If you’re submitting your nonfiction manuscript to publishers, you want to make sure your masterpiece gets the attention it deserves—which is why being able to write a great summary, or synopsis, is so important.

As a nonfiction editor here at TCK, I spend a lot of time reading and reviewing manuscript submissions and their accompanying summaries. But the fact is, not every publishing company or agency will spend time actually looking at your manuscript if your summary doesn’t capture their attention.

How to Write a Summary That Will Get Your Book Noticed

Writing a summary of your book can be surprisingly difficult. No one knows your book better than you, but that deep connection can be a detriment—it can make it challenging to pick and choose the most important points.

Remember, your summary can’t—and shouldn’t—include every smart observation or bit of groundbreaking advice contained in your book. Instead, focus on the most important, unique, and salient points that will excite the person reading enough that they want to read the whole book.

By following these simple steps, you’ll have a killer synopsis that can be used for book proposals, Amazon descriptions, social media marketing, and more.

1. Think about Your Book Objectively

One of the hardest parts of writing a good synopsis is that it requires you to sell yourself (and, of course, your work) to the reader. And most of us know just what an odious task that can be.

So your best bet is to take a step back and think about your book objectively. Take the emotion out of it. Imagine your book was written by someone else—what would you say about it? What are its best qualities?

Your summary should also demonstrate your enthusiasm, knowledge, and authority. Think about why you decided to write this book in the first place. Are you an expert in a particular field? Were you motivated to research this topic because of specific events in your life? Include those things in your summary.

2. Take a Cue from the Tone of Your Book

Your summary should be an illustration of your writing prowess and style. You should be telling the reader about the book in a way that demonstrates what they can expect when they read the book itself.

If your book is funny, your summary should make the reader smile. If your book is a highly-researched biography, adopt a professorial tone to tell the reader why the subject is worth their time. And if you’re offering up a treasure trove of business advice in your book, make sure it’s your smart, snappy voice the reader is hearing—not a bland, lifeless robot.

3. Start with a One-Paragraph Description

Start your summary with two to three sentences that capture the essence of the book. You should explain the question or problem that is addressed by your book and why the book is essential reading for your audience.

You’ll want to include some context around the book as well—why it’s relevant and important to publish at this moment.

Essentially, the first paragraph of your summary needs to grab the reader and get them to keep reading, so put your strongest sales points and most interesting insights right up front.

4. Give Your Summary a Beginning, a Middle, and an End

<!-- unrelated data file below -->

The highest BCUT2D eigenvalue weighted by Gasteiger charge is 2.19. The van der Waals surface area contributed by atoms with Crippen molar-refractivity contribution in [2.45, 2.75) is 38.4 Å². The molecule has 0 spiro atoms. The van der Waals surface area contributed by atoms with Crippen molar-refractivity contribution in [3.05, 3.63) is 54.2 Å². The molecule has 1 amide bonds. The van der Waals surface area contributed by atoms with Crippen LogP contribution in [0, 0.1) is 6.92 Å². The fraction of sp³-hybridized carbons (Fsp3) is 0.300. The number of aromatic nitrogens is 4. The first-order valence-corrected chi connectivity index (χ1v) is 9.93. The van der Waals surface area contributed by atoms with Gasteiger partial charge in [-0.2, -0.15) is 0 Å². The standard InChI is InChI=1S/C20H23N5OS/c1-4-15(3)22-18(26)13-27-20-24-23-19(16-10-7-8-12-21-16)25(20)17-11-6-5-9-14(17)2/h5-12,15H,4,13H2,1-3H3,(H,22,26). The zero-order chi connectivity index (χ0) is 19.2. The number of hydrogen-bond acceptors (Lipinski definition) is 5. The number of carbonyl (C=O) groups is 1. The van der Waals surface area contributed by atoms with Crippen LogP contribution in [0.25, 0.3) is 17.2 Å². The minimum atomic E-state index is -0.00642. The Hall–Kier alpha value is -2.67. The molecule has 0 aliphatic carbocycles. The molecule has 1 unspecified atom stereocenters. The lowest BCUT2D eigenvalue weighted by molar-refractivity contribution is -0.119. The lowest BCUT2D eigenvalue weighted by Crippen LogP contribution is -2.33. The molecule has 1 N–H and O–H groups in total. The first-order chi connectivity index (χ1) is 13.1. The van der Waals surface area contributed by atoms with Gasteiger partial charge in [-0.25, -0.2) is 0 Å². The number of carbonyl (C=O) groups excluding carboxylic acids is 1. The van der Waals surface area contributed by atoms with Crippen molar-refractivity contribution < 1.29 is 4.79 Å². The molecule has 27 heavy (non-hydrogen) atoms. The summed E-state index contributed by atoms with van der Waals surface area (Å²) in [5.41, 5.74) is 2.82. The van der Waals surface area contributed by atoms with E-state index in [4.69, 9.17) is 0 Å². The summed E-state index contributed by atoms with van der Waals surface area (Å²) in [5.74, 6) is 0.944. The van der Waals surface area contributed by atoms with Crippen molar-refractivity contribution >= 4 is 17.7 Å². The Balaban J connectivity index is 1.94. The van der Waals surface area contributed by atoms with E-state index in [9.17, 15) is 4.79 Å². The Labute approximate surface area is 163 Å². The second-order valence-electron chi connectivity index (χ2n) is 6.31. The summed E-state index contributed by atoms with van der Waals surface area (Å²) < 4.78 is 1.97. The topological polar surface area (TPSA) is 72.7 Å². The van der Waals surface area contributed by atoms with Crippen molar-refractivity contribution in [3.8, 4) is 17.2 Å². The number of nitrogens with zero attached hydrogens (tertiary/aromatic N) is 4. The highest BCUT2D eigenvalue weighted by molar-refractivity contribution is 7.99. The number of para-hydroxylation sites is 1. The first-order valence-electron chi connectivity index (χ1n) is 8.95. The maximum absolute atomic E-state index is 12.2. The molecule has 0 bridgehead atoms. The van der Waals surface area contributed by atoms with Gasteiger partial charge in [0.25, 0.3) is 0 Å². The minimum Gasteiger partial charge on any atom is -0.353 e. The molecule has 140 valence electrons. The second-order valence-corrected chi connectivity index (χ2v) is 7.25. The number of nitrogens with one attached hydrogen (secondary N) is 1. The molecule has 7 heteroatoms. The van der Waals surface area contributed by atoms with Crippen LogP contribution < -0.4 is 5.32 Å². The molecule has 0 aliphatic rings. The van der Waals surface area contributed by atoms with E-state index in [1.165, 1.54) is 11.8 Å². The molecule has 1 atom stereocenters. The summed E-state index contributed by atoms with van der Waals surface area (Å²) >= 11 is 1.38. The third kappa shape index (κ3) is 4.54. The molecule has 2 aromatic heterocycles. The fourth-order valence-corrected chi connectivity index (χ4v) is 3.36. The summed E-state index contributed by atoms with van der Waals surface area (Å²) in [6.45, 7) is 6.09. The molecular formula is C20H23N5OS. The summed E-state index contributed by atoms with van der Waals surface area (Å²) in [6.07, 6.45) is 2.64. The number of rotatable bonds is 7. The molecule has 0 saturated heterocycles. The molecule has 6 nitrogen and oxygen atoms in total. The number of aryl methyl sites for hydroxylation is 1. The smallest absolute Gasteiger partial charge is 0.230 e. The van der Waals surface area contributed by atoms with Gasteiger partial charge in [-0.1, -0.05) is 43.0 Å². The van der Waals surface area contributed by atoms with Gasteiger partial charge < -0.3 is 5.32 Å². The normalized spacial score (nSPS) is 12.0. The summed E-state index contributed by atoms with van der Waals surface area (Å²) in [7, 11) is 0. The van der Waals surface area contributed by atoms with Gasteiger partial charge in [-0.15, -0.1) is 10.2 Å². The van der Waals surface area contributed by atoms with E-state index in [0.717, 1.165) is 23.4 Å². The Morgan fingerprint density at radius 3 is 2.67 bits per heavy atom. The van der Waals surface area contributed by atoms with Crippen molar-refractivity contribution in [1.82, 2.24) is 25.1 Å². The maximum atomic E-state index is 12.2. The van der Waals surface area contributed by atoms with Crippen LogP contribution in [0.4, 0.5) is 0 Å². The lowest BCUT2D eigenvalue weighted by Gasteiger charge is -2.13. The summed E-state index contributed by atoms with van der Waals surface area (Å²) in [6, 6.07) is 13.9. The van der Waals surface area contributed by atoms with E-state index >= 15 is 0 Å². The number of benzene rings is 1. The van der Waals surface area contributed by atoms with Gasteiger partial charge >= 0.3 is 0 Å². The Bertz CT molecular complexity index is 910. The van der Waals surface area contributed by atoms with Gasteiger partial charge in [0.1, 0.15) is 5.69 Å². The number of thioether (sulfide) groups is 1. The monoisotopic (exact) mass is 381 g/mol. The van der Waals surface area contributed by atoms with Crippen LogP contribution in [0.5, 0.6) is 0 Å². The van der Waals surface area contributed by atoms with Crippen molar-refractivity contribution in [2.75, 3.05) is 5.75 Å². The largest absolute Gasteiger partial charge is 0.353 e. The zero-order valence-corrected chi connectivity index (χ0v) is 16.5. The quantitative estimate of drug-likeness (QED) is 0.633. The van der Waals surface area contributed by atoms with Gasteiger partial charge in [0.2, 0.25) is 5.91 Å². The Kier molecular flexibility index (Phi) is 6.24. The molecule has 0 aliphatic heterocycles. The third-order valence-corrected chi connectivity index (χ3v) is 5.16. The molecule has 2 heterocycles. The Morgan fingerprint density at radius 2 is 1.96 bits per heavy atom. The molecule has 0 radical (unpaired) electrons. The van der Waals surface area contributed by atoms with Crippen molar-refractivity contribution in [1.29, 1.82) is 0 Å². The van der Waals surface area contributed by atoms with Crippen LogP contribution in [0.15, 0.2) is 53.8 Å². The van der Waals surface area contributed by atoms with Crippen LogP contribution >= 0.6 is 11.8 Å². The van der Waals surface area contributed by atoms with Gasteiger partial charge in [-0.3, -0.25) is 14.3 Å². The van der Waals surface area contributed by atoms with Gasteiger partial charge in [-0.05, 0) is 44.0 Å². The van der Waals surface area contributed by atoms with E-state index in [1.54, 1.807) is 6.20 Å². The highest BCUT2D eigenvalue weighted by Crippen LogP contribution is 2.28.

Just as your book has a beginning, middle, and end, so should your summary.

Once you’ve written your scintillating first paragraph, you should give a bit more detail in the middle of your summary:

  • Who will be interested in reading this book?
  • What is the book’s value to the reader? (Or: What will the book teach the reader?)
  • What makes your book stand out in the market? Why is it different than other books on the topic?
  • Why are you the best person to write this book? What are your qualifications? Why do you feel passionate about your topic?
  • What research methods or sources did you use when writing? (Or: How credible is your information?)

This should take no more than one or two paragraphs—much longer, and the acquiring editor will lose interest and likely won’t finish your summary, let alone glance through your chapter summaries or manuscript.

Your conclusion should also be one paragraph, and should leave the reader hungering to find out more. Reel the reader in with a promise to help teach them something important, improve their lives, disrupt their worldview—or whatever it is you’re hoping your book will accomplish.

5. Read Book Reviews for Inspiration

Book reviewers are amazingly good at picking the most salient points from a book and explaining what makes those points important.

Find a few positive reviews of books that are similar to yours and see what the reviewers say. What’s capturing their attention? What’s resonating with them the most?

In all likelihood, those points are similar to the things that will stand out to an agent or editor.

Write a Synopsis That Will Sell Your Book

Following the steps laid out here will produce a solid, multipurpose summary that you can use to sell your book to agents, editors, and readers.

Don’t forget to check out each publisher’s submission guidelines before sending anything, and tailor your synopsis, proposal, manuscript, etc. accordingly.

How do you write book summaries? Share your tips in the comments below.

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Melissa Drumm

Melissa Drumm is a lifelong book lover. She is passionate about helping authors make their work the best it can be. You can find some of her writing here on the TCK blog, and learn more about her other projects at melissadrumm.com. When she's not writing, editing, or reading, you'll usually find her in the kitchen, baking.